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David Paton

Aswegen, H van

Paton, David
Kluis; 175 p. ; + 1 USB ill
Kunstenaarsboek. - Dubbelleporello. - Genummerd en gesigneerd: 2/6. - Deluxe editie van de oorspronkelijke uitgave 2009. - Video: 15.42:00 uur. - Gezet en handgeschreven in Gill. - Geprint met EPSON UltraChrome tmInks op Innova Smooth Cotton High White 220 gsm papier. - Afmetingen: 12x7x8 cm. in foedraal
Located in: PATON, DAVID
VUBIS: 2:102714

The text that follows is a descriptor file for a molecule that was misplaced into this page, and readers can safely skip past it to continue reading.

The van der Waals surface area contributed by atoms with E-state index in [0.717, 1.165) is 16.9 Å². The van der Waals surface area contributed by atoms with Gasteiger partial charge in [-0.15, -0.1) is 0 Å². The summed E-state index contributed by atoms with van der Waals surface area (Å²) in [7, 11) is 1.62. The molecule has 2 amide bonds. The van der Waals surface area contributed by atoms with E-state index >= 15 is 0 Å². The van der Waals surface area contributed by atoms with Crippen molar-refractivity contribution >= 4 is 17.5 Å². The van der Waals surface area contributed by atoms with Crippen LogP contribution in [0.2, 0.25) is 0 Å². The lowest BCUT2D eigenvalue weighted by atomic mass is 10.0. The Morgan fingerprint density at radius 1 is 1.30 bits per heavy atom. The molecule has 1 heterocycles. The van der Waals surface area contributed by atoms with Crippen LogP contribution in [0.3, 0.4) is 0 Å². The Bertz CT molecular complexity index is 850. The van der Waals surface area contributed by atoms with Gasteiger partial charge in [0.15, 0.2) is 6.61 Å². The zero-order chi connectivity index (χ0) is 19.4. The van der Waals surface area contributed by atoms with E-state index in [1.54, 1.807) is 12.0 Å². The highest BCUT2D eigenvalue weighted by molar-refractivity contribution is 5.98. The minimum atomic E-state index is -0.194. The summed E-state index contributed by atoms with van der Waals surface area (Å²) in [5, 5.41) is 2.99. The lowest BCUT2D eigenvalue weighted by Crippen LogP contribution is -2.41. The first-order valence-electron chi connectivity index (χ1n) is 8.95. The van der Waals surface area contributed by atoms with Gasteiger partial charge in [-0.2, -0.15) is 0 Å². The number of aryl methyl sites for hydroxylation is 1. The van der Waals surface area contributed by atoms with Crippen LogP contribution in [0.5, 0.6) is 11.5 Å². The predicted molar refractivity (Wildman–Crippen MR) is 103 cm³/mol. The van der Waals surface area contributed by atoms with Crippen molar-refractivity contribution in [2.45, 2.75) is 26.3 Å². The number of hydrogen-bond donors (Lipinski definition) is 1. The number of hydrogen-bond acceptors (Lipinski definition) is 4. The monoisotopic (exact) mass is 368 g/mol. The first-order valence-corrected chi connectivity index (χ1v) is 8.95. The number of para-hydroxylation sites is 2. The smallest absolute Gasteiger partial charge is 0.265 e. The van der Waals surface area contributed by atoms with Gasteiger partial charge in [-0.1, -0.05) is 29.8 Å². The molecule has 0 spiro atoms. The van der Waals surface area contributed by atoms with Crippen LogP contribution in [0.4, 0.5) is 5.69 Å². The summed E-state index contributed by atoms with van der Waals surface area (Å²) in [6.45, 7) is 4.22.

The book is a small concertina-fold book with pages of laser-printed images divided into two chapters: The first, Speaking Digitally, comprises an animated series of my youngest son Liam’s subtly moving hands while gaming online. The second chapter, Digitally Speaking, is an animated series of my mother Shirley’s dynamically moving hands while conducting a conversation with the artist. The book is designed for multiple openings and multiple ways of negotiating the narrative: it can be paged through, page by page; or it can be opened in such a way as to allow both chapters to be paged through simultaneously. It is possible to open the book in its entirery so that every page is visible - very unbook-like. The concertina-fold structure hints at being a possible flipbook, given its small size, facilitating the ability of the pages to be flipped so as to pass like the video. But its structure hinders the successful flipping of the pages in order to replicate the video which can be projected ahead of it. Being difficult to handle, it refuses to keep a stable form – a book with a mind of its own is an idea that appeals to me. The many still drawings of my son’s hands for the animation section of the video are locked onto a double-page spread and given a duration which they cannot receive in the video. Likewise, the long contemplative sections of the video (my mother’s hands) are reduced to a manageable size which can be haptically and quickly manipulated: a book of active hands held in the hands and manipulated at another pace seemed like an interesting idea. By avoiding a spine, the hands pass across the gutter without visual and structural interruption. The title refers to the faith I need to make art in a space and time which actively fights against this very activity as well as the faith I have in a visual language which does not communicate conventionally. My mother, who speaks in tongues, and who has probably read more books than most, might like this idea, while the idea of ‘the passing of time’ vs. psychological duration is, of course, Henri Bergson’s.